The Cotswold landscape is an entrancing mixture of parkland, cultivated fields with dry-stone walls of Jurassic limestone and patches of unspoilt woodland. With almost all of the cottages, farmhouses and villages passed on the trail made of stone, the scenery blends with the structures creating a delightful fusion of natural and man made beauty. Staying in a selection of handpicked B&B's and guesthouses whose hosts welcome you each evening. This is a perfect introduction to walking in the English countryside.
We grade this walk as ‘Easy - Moderate’ in relation to our other U.K tours, the route is hilly, but not mountainous, the weather is rarely too bad for walking, and there are generally quite a number of villages enroute. Days of up to 20 km are not too long for most reasonably fit people.
Make your own way to Moreton-in-Marsh. The rest of the day is free to explore the town. The high street has many elegant eighteenth-century inns and houses including the Redesdale Market Hall located in the centre of town.
Accommodation: The Swan Inn is a family run inn and all rooms are ensuite
Today's walk to the medieval wool town of Bourton on the Water will take you via Stow on the Wold and Lower Slaughter. The river Windrush flows down the main street of Bourton on the Water. Bourton is well known for its footbridges over the river Evenlode and for its scale model of the village.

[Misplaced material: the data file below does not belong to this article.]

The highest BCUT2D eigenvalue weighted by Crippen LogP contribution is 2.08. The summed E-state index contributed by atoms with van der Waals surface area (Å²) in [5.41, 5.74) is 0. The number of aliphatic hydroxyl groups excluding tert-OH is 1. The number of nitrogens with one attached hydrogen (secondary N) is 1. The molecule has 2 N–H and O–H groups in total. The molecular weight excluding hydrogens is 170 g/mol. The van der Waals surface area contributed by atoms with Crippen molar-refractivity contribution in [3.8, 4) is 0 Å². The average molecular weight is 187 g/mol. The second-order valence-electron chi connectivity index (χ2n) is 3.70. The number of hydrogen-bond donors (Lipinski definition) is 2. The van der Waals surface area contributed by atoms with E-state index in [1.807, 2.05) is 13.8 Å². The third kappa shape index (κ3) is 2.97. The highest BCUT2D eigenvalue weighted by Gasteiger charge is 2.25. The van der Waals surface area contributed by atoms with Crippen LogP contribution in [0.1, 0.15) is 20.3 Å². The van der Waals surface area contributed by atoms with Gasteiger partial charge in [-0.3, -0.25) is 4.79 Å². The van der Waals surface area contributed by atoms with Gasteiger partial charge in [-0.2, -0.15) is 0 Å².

Accommodation: The Lansdowne is a family run 4 star guesthouse where you can expect a warm welcome on arrival.
Today you will walk to the tiny village of Guiting Power. Nestled in the hills above a small valley, Guiting Power is a perfect example of a Cotswold village. Our accommodation tonight is situated in the small and isolated typical village that has allowed time to pass it by.
Accommodation: The 4 star Guiting Guesthouse is a restored 16th Century Cotswold stone farmhouse with all modern facilities.
via Sudeley Castle, . 18.5 km/11.5 miles, 5 h
via Warden’s Way & Sudeley Castle, 10.46 km/6.5 miles / 10.46 km, 2.5 h
The walk today leads you to the atmospheric ruins of Hailes Abbey, destroyed under Henry VIII, and the still inhabited Sudeley Castle, where Henry VIII's last wife Katherine Parr lived. Winchcombe is a delightful town nestling in a deep valley near the regency town of Cheltenham.
Accommodation: Wesley House is a 15th century merchants house, and its restaurant has been awarded a AA ** rosette developing a reputation for excellent food, elegant surroundings and exemplary service.
The trip concludes after breakfast.
Per Person, Twin Share